Don Cook and the wolf pack
Cycling senior, pedaling across Canada to promote awareness of the CHP, faced an unexpected hazard.
Don Cook’s encounter with a pack of wolves (July 12, 2006) started around 7 a.m., about 20 km east of Beardmore, ON.
The first wolf he sighted was large and gray, traveling towards him on a power line right-of-way, approximately 100 feet to the right of the highway.
When the first wolf spotted Don, his head and shoulders came up and he started to prance like an excited puppy. Then at least three other wolves pulled in behind Don; they were about 150-200 feet back-but gaining.
Don increased his speed to about 23-24 km/hr. At that speed the wolves were losing ground. Don flagged down an oncoming car-but the driver’s best advice was to stay off the middle of road because it was dangerous; so Don carried on east, more carefully-and faster.
The wolves disappeared at this point, and Don hoped it would stay that way… but it didn’t. “They were loping along beautifully and easily behind me,” Don says.
And at 20 km/hr, they were gaining on him. So Don again increased his speed to 24 km-and once again the wolves seemed to be losing ground.
Don then flagged down a transport truck-sorry, he had a schedule to keep.
The wolves had again disappeared, but Don felt they were still there-and unfortunately he was right; but now they kept their distance as they trailed him.
Don flagged down another transport truck, but there wasn’t much she could do to accommodate Don and all his gear, so he sent her on her way-and continued on his way.
Soon the wolves were getting closer-close enough for Don to hear their paws on the gravel shoulder behind him. He sped up.
It wasn’t long until Don saw a pickup truck, which he flagged down. The driver asked “What’s up?”
“Wolves!” Don said.
The pickup driver took a second look back. “They are wolves! I thought they were just large dogs, and I wondered why they were following you.”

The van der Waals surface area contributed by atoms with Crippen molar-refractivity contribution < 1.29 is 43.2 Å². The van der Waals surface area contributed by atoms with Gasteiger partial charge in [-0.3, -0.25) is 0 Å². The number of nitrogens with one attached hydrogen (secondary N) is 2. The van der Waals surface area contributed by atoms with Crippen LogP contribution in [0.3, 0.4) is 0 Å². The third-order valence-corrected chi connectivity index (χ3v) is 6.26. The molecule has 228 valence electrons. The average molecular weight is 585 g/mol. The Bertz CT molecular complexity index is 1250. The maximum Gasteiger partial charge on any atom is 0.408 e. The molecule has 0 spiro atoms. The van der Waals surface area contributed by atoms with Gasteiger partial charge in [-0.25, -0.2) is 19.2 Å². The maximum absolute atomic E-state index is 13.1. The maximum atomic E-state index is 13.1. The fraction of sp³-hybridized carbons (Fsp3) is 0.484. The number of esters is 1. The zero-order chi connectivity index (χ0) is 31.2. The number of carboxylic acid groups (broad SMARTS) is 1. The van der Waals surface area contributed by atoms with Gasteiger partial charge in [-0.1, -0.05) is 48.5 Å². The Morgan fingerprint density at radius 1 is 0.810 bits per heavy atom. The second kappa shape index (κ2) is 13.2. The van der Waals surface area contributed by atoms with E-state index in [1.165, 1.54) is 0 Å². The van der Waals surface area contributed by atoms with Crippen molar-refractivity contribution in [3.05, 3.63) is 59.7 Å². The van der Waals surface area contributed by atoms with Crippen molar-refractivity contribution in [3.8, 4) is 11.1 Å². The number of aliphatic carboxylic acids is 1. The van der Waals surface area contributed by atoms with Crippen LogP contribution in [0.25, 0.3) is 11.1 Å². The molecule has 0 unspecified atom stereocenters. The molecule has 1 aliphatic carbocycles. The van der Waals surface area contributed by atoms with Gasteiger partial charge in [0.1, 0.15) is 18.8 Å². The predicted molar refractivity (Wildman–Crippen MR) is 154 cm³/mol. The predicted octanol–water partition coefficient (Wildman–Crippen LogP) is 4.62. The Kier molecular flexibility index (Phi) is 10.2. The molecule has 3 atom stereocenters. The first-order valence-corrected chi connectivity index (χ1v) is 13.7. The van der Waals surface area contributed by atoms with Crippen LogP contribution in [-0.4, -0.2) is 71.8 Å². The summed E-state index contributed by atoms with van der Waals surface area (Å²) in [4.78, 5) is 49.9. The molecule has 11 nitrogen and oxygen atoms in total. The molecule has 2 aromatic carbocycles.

Don accepted his offer of a ride back to Jellicoe. He threw the bike and trailer into the back of the pickup, and got out of there.
“My assessment of the episode was that the wolves were on a serious hunt for breakfast,” Don said later. From Jellicoe, he took a train south to Sudbury, and resumed his cross-Canada cycle tour promoting the CHP-via a more southern route, hopefully with fewer wildlife hazards.
Don Cook is a 66-year-old grandpa from Chilliwack, BC who is cycling across Canada to promote awareness of the CHP. “I’m doing it for my grandkids,” he says, “and for all Canada’s children and grandchildren.
“I firmly believe that only a return to the moral foundations of Canada can give our children hope for a secure and prosperous future-and only the CHP advocates a return to those principles.”
If you’d like to meet Don as he travels-he’s now in Quebec and heading for Atlantic Canada and Newfoundland-or if you’d be willing to billet him overnight, please call the CHP National Office at 1-888-868-3247.
We don’t know the name of the pickup driver from Jellicoe who rescued Don from the wolf-pack, but we’d like to express our heartfelt gratitude to this Good Samaritan.—Ron Gray & the CHP
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Other Commentary by Ron Gray:
- Pourquoi le PHC ? – 2e partie
- Why CHP? — Part 2
- Pourquoi le PHC?
- Why CHP?
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